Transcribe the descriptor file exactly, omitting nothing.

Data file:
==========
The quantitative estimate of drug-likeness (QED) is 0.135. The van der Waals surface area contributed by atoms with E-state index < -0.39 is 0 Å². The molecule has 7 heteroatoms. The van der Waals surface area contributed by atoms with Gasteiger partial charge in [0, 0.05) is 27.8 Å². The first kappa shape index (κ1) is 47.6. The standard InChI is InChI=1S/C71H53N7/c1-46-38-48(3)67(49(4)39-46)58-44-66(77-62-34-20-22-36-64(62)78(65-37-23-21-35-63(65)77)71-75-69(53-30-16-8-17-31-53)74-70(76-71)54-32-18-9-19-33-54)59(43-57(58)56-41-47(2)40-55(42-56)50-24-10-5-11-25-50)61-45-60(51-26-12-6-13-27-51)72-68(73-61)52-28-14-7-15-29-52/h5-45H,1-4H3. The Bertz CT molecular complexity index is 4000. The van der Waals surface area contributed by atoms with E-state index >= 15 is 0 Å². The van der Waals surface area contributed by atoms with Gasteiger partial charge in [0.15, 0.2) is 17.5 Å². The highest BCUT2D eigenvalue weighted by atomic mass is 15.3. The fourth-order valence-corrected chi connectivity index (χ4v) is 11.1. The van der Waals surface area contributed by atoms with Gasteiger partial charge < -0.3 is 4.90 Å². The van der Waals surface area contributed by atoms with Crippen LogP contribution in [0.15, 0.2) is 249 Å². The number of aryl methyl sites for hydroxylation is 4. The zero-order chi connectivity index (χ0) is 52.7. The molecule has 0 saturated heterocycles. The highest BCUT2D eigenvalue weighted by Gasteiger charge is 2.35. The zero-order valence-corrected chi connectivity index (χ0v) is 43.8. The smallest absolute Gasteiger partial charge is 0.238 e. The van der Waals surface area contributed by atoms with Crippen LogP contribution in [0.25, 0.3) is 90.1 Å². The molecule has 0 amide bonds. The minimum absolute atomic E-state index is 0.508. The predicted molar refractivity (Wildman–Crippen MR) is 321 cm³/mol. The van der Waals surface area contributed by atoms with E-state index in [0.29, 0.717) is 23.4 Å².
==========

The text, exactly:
The quantitative estimate of drug-likeness (QED) is 0.135. The van der Waals surface area contributed by atoms with E-state index < -0.39 is 0 Å². The molecule has 7 heteroatoms. The van der Waals surface area contributed by atoms with Gasteiger partial charge in [0, 0.05) is 27.8 Å². The first kappa shape index (κ1) is 47.6. The standard InChI is InChI=1S/C71H53N7/c1-46-38-48(3)67(49(4)39-46)58-44-66(77-62-34-20-22-36-64(62)78(65-37-23-21-35-63(65)77)71-75-69(53-30-16-8-17-31-53)74-70(76-71)54-32-18-9-19-33-54)59(43-57(58)56-41-47(2)40-55(42-56)50-24-10-5-11-25-50)61-45-60(51-26-12-6-13-27-51)72-68(73-61)52-28-14-7-15-29-52/h5-45H,1-4H3. The Bertz CT molecular complexity index is 4000. The van der Waals surface area contributed by atoms with E-state index >= 15 is 0 Å². The van der Waals surface area contributed by atoms with Gasteiger partial charge in [0.15, 0.2) is 17.5 Å². The highest BCUT2D eigenvalue weighted by atomic mass is 15.3. The fourth-order valence-corrected chi connectivity index (χ4v) is 11.1. The van der Waals surface area contributed by atoms with Gasteiger partial charge < -0.3 is 4.90 Å². The van der Waals surface area contributed by atoms with Crippen LogP contribution in [0.15, 0.2) is 249 Å². The number of aryl methyl sites for hydroxylation is 4. The zero-order chi connectivity index (χ0) is 52.7. The molecule has 0 saturated heterocycles. The highest BCUT2D eigenvalue weighted by Gasteiger charge is 2.35. The zero-order valence-corrected chi connectivity index (χ0v) is 43.8. The smallest absolute Gasteiger partial charge is 0.238 e. The van der Waals surface area contributed by atoms with Crippen LogP contribution in [0.25, 0.3) is 90.1 Å². The molecule has 0 amide bonds. The minimum absolute atomic E-state index is 0.508. The predicted molar refractivity (Wildman–Crippen MR) is 321 cm³/mol. The van der Waals surface area contributed by atoms with E-state index in [0.29, 0.717) is 23.4 Å².